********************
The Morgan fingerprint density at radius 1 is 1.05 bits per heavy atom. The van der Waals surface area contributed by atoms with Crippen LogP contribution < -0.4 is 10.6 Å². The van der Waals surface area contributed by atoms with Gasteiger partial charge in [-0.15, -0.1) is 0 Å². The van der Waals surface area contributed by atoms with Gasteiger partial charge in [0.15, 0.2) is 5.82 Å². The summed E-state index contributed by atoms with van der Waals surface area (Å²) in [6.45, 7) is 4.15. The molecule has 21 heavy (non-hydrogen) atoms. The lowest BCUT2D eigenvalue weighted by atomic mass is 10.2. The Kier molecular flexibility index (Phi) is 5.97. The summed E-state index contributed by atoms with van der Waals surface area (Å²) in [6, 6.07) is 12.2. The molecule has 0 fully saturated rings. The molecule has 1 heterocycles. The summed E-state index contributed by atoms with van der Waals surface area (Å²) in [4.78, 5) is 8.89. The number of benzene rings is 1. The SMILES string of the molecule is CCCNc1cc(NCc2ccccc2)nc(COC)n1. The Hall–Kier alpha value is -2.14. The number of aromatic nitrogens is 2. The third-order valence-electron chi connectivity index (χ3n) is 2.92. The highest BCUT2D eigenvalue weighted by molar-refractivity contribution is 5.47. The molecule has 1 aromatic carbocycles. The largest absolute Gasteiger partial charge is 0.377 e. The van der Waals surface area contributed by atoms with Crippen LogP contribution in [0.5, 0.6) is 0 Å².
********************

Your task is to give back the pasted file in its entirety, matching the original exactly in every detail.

The Morgan fingerprint density at radius 1 is 1.05 bits per heavy atom. The van der Waals surface area contributed by atoms with Crippen LogP contribution < -0.4 is 10.6 Å². The van der Waals surface area contributed by atoms with Gasteiger partial charge in [-0.15, -0.1) is 0 Å². The van der Waals surface area contributed by atoms with Gasteiger partial charge in [0.15, 0.2) is 5.82 Å². The summed E-state index contributed by atoms with van der Waals surface area (Å²) in [6.45, 7) is 4.15. The molecule has 21 heavy (non-hydrogen) atoms. The lowest BCUT2D eigenvalue weighted by atomic mass is 10.2. The Kier molecular flexibility index (Phi) is 5.97. The summed E-state index contributed by atoms with van der Waals surface area (Å²) in [6, 6.07) is 12.2. The molecule has 0 fully saturated rings. The molecule has 1 heterocycles. The summed E-state index contributed by atoms with van der Waals surface area (Å²) in [4.78, 5) is 8.89. The number of benzene rings is 1. The SMILES string of the molecule is CCCNc1cc(NCc2ccccc2)nc(COC)n1. The Hall–Kier alpha value is -2.14. The number of aromatic nitrogens is 2. The third-order valence-electron chi connectivity index (χ3n) is 2.92. The highest BCUT2D eigenvalue weighted by molar-refractivity contribution is 5.47. The molecule has 1 aromatic carbocycles. The largest absolute Gasteiger partial charge is 0.377 e. The van der Waals surface area contributed by atoms with Crippen LogP contribution in [0.5, 0.6) is 0 Å².